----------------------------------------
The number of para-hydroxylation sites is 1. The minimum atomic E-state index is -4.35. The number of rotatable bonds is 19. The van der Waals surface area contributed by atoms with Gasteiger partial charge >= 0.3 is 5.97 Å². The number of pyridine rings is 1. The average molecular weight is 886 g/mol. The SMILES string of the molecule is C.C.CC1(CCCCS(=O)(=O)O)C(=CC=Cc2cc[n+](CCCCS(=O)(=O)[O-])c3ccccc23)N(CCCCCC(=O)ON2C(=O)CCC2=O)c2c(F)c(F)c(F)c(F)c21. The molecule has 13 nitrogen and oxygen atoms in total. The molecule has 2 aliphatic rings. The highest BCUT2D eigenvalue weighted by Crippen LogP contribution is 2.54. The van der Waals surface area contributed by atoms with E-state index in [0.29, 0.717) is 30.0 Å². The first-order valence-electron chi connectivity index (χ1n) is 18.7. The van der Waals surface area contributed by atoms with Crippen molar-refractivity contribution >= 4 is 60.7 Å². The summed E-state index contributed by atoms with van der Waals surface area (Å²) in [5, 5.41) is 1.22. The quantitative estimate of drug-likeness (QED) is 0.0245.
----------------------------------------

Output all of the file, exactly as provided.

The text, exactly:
The number of para-hydroxylation sites is 1. The minimum atomic E-state index is -4.35. The number of rotatable bonds is 19. The van der Waals surface area contributed by atoms with Gasteiger partial charge >= 0.3 is 5.97 Å². The number of pyridine rings is 1. The average molecular weight is 886 g/mol. The SMILES string of the molecule is C.C.CC1(CCCCS(=O)(=O)O)C(=CC=Cc2cc[n+](CCCCS(=O)(=O)[O-])c3ccccc23)N(CCCCCC(=O)ON2C(=O)CCC2=O)c2c(F)c(F)c(F)c(F)c21. The molecule has 13 nitrogen and oxygen atoms in total. The molecule has 2 aliphatic rings. The highest BCUT2D eigenvalue weighted by Crippen LogP contribution is 2.54. The van der Waals surface area contributed by atoms with E-state index in [0.29, 0.717) is 30.0 Å². The first-order valence-electron chi connectivity index (χ1n) is 18.7. The van der Waals surface area contributed by atoms with Crippen molar-refractivity contribution >= 4 is 60.7 Å². The summed E-state index contributed by atoms with van der Waals surface area (Å²) in [5, 5.41) is 1.22. The quantitative estimate of drug-likeness (QED) is 0.0245.